Silly pre-2006 Susan. That Susan had never struggled for over two hours to make the normally ten-minute drive from daycare home after getting caught out in the November 2006 rush hour surprise snowstorm, or stood on her deck watching the creek behind the house spill over into the neighbor's yard during the 2007 floods (not to mention the whole bit where I-5 to Portland was closed for DAYS). And I will never, ever complain again that Seattle doesn't have proper snow after spending a week of my life snowbound back in December. I'm sorry, Pacific Northwest. I was wrong. You DO have weather. Lots of weather. More than enough to fill a book.

Cliff Mass's book is probably only interesting to OR, WA, and BC residents, but for us Northwesterners it gives clear, detailed explanations for everything from why Sequim is so dry to how wind patterns create the Puget Sound Convergence Zone to those funny flying saucer looking clouds that sometimes form over Mount Rainier. (I think the mountain looks like it's wearing a yarmulke on those days, but it's possible I have a strange mind.)

Friday, April 10, 2009

The Big Necessity

The Big Necessity (Rose George, 2008) is, to put it bluntly, a book about shit and how humans deal with it. (For the most part George refers to it as excreta, but says that shit is actually a better word for its blunt matter-of-factness.) At the beginning of the book she includes chapters on toilets and sewers of the developed world, including Japan's luxury toilets and the challenges of designing low-flow toilets in North America, but her real focus is on the struggles faced by the 2 billion people worldwide who still lack even the basic sanitation of a good latrine.

Wednesday, April 8, 2009

The American Duchess

The American Duchess (Joan Wolf, 1983) is an older traditional Regency romance I found in a used bookstore awhile back, and it has both the virtues and the flaws of its vintage. On the plus side, it's full of lovely accurate historical detail, with real people occasionally appearing in the story or being name-dropped in plausible ways. On the minus side, the heroine was a bit too much of a sweet ingenue for my taste, and I found the omniscient POV distancing.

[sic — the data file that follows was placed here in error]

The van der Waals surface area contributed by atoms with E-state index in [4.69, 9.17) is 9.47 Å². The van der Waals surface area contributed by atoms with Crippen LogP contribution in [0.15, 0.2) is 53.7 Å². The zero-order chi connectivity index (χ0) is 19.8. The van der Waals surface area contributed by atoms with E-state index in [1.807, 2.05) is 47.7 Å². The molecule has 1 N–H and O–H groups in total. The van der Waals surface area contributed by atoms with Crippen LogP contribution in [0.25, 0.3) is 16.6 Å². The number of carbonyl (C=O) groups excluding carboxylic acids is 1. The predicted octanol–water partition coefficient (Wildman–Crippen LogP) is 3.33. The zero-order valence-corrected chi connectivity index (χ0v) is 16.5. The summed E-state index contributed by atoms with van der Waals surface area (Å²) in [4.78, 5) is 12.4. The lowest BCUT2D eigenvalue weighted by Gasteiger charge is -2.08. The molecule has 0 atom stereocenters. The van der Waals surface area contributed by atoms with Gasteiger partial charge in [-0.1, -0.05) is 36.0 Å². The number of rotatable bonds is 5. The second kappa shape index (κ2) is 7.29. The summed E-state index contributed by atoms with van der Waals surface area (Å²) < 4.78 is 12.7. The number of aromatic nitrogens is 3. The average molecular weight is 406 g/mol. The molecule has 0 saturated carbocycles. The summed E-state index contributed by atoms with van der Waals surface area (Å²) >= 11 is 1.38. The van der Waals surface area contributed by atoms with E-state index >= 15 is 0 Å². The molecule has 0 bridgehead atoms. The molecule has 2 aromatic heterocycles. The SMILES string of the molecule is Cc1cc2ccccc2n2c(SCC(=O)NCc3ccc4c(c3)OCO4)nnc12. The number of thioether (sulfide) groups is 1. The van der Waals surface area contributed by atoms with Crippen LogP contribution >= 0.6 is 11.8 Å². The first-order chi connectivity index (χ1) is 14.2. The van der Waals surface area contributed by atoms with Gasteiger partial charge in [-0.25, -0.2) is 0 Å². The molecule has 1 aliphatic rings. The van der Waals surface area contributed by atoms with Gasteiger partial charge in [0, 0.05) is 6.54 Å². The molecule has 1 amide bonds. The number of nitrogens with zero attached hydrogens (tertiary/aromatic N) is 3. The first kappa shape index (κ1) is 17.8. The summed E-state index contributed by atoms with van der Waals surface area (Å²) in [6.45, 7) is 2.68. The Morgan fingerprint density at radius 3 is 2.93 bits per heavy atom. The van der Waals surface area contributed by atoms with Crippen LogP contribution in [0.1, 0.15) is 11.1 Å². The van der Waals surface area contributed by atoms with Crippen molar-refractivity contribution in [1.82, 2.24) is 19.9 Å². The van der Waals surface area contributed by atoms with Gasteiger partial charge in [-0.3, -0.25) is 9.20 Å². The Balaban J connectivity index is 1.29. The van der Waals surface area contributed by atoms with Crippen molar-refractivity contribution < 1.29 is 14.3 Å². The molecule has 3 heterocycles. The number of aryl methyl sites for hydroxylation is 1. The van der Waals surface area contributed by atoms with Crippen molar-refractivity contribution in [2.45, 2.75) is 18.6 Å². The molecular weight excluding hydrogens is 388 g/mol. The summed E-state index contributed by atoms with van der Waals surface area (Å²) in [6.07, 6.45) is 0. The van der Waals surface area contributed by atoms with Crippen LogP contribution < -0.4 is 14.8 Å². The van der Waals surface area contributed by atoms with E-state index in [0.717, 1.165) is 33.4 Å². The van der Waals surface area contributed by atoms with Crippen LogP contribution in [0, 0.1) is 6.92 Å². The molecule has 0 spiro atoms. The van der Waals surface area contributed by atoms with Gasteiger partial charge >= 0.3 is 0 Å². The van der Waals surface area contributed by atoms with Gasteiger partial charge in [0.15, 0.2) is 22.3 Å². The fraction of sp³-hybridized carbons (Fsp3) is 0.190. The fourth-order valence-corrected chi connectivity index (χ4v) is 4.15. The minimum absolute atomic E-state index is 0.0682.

Outfit yea or nay?

The clothes I ordered for Easter arrived today, and half of them are going back, including the crisp white blouse that gapes just a tad too much for safety pins to inconspicuously fix and the blue skirt that's a lot darker IRL than it appeared online. The sandals work nicely, and I like the cherry tiered skirt I got--only problem is finding something to wear it with! I have a black blouse it looks gorgeous with, but it's not an Eastery color and it's a tad too sheer for church.

So, this was the one option I came up with that might keep me from a frantic shopping trip on Friday or Saturday. My husband doesn't think it works but my daughter does. My husband is maybe a little too shy of anything flamboyant or an unusual color combination...OTOH, my daughter is five, so I probably shouldn't be listening to her fashion opinions yet!

Thoughts? The pictures make the skirt look a tad redder than it is. It's a deep cherry pink.

Sunday, April 5, 2009

I'd Rather We Got Casinos

I'm not normally a fan of audiobooks, but I wish I'd gotten Larry Wilmore's I'd Rather We Got Casinos (2009) in audio format rather than reading it. The beauty of Wilmore's appearances on The Daily Show is how dry and deadpan he is, and since he read for the audiobook, I think it would've enhanced the humor. Not that the book isn't funny on its own--if you like Wilmore on TDS, you'll like the book. I think my favorite bit was the list of suggestions for how a president might sneak in an apology for slavery--e.g. bury the lead by putting it in the middle of an announcement about the first brothas to go to Mars!

Saturday, April 4, 2009

Marshal Ney: The Romance and the Real

Pretty soon after I started the alternative history WIP, I realized I'd need to have real people as major characters. Because of this, my research involves a lot more time with biographies, memoirs, collections of letters, etc. than in the past. And then I take these people, men and women born 200 years or so before I was, and try to climb into their heads so I can imagine what they'd do in the alternate reality of my novel.